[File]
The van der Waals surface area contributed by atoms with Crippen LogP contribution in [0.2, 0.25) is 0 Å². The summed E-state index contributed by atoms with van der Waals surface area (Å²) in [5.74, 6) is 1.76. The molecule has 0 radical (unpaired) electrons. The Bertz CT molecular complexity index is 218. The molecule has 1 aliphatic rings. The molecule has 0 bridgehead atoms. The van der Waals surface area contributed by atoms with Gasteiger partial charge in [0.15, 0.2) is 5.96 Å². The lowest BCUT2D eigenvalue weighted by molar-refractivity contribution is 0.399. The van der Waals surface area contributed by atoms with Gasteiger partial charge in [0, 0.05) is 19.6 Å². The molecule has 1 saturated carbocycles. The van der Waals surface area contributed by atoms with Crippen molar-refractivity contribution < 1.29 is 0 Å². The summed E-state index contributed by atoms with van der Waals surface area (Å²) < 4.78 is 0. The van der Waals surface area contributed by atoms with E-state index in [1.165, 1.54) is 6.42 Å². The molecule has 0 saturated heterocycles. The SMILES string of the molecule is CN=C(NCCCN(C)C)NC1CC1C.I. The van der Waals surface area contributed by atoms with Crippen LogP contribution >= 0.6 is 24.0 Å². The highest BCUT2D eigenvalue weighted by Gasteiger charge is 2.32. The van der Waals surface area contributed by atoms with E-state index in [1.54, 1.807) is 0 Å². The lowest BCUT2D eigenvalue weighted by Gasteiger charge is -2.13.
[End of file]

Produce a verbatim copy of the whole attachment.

The van der Waals surface area contributed by atoms with Crippen LogP contribution in [0.2, 0.25) is 0 Å². The summed E-state index contributed by atoms with van der Waals surface area (Å²) in [5.74, 6) is 1.76. The molecule has 0 radical (unpaired) electrons. The Bertz CT molecular complexity index is 218. The molecule has 1 aliphatic rings. The molecule has 0 bridgehead atoms. The van der Waals surface area contributed by atoms with Gasteiger partial charge in [0.15, 0.2) is 5.96 Å². The lowest BCUT2D eigenvalue weighted by molar-refractivity contribution is 0.399. The van der Waals surface area contributed by atoms with Gasteiger partial charge in [0, 0.05) is 19.6 Å². The molecule has 1 saturated carbocycles. The van der Waals surface area contributed by atoms with Crippen molar-refractivity contribution < 1.29 is 0 Å². The summed E-state index contributed by atoms with van der Waals surface area (Å²) < 4.78 is 0. The van der Waals surface area contributed by atoms with E-state index in [1.165, 1.54) is 6.42 Å². The molecule has 0 saturated heterocycles. The SMILES string of the molecule is CN=C(NCCCN(C)C)NC1CC1C.I. The van der Waals surface area contributed by atoms with Crippen LogP contribution >= 0.6 is 24.0 Å². The highest BCUT2D eigenvalue weighted by Gasteiger charge is 2.32. The van der Waals surface area contributed by atoms with E-state index in [1.54, 1.807) is 0 Å². The lowest BCUT2D eigenvalue weighted by Gasteiger charge is -2.13.